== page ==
“I think he’ll be to Rome as is the ‘Osprey’ to the fish, who takes it by sovereignty of nature.” (Coriolanus, 4.7.37-39) — Shakespeare 1564-1616
Recently I was traveling west of the Boundary County fairgrounds next to the Sheriff’s emergency boat dock, when a bird attracted my attention, not only because of its size but the fact he was a raptor. He was perched on a support cable and his mate was on the near-by pole nest.
It was a welcome sight to witness the return of ospreys to the area river banks and shorelines as if they bring spring with them. In many places, their homecoming or a nearby nesting pair symbolizes luck. In Boundary County we are fortunate to have a good number of nesting osprey.
The male osprey is a large eagle-like bird with a white chest and belly, and a nearly black back. He has a white head with a black streak through the eyes. Large wings with black “wrist” marks and a dark bill. The osprey can grow up to a five and a half foot wingspan.
The female has the same characteristics as the male, but is larger, with a necklace of brown streaking. The juveniles are similar to the adults, with a light tan breast.
The osprey’s nest is a raised level surface, often on a wooden platform at the top of a pole or tree that the male and female build or add to each year.
Ospreys, or fish hawks as they are often referred to, nest atop trees or man-made structures like utility poles, buoys, bridges or any high spot away from predators. Their nest can weigh 400 pounds, made of found-object art installations crafted of sticks, moss, bones, toys and, quite possibly, lost sandals. Unfortunately, ospreys also gather trash such as six-pack carriers, twine and fishing line, which can cause strangling or starvation of birds. And because they are loyal in returning to the same nest-and the same mate-each year, osprey may add so much material that nests can potentially collapse under their own weight.
Fish make up 99 percent of the osprey’s diet. It typically takes fish weighing between 5-10 ounces and 9 to 14 inches in length, but the weight can range from 5 ounces to 4.5 pounds. Virtually any type of fish in that size range can be taken.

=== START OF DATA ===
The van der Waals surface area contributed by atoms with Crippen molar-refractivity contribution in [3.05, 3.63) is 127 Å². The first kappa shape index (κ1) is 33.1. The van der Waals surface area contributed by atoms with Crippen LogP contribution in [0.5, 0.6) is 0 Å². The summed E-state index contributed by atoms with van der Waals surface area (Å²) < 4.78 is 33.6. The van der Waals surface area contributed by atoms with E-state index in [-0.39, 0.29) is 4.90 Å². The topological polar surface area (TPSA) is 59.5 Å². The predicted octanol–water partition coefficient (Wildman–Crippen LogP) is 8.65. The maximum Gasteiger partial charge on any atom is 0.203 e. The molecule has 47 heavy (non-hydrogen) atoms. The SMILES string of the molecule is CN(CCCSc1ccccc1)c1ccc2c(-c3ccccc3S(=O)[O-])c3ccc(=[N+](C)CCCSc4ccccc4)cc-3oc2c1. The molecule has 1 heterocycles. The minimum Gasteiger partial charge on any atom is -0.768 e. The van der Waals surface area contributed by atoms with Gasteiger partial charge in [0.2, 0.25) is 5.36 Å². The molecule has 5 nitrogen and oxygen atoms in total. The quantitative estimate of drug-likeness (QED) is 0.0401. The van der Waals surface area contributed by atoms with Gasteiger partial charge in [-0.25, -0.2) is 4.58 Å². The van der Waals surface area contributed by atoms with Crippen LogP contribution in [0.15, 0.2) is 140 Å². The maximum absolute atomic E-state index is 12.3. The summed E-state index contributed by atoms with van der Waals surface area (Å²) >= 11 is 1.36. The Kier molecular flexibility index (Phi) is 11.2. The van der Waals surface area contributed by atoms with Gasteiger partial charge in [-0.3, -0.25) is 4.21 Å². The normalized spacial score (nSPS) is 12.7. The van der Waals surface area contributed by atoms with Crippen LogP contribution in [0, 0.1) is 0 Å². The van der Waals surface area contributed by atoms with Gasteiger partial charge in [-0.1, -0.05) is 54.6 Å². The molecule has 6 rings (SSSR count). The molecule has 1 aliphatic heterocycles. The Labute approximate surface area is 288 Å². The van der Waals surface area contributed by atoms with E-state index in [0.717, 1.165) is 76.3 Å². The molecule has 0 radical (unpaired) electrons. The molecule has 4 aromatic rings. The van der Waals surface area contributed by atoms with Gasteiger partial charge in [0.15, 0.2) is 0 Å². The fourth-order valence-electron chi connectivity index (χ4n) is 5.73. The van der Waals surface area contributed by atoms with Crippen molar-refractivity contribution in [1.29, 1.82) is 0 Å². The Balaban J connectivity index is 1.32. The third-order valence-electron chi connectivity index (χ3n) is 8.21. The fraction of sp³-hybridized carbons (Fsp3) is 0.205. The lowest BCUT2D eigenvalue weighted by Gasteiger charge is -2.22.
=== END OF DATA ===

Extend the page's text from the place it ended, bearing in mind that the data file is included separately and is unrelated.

Osprey has vision that is well adapted to detecting underwater objects from the air. Prey is first sighted when the osprey is 30-130 feet above the water, after which the bird hovers momentarily then plunges feet first into the water. Clearly one of the distinct characteristics of the osprey is his artful angling ability and to be able to hover and soar over a body of water until their prey is spotted and then the ability to crash into the water at 30 miles per hour. Sometimes the skillful fisherman is completely submerged as he secures his fish. Their success is nearly certain; largely due to spiky scales on their talons and an opposable toe they can rotate to allow them a two-toed grip on either side of a fish. They will carry fish weighing half their weight, rotating the fish so its head faces forward for streamlined flight.
Ospreys usually mate for life. Rarely will an osprey have more than one mate. In spring, following the breeding season the pair begins a five-month period of partnership to raise their young. The female lays two to four eggs within a month and relies on the size of the nest to conserve heat. The eggs are whitish with bold splotches of reddish-brown and are about 2.4 inches x 1.8 inches and weigh about 2.3 ounces. The eggs are incubated for about 5 weeks before hatching. Both the male and female osprey incubate the eggs.
Enjoy Boundary County and its magnificent outdoors!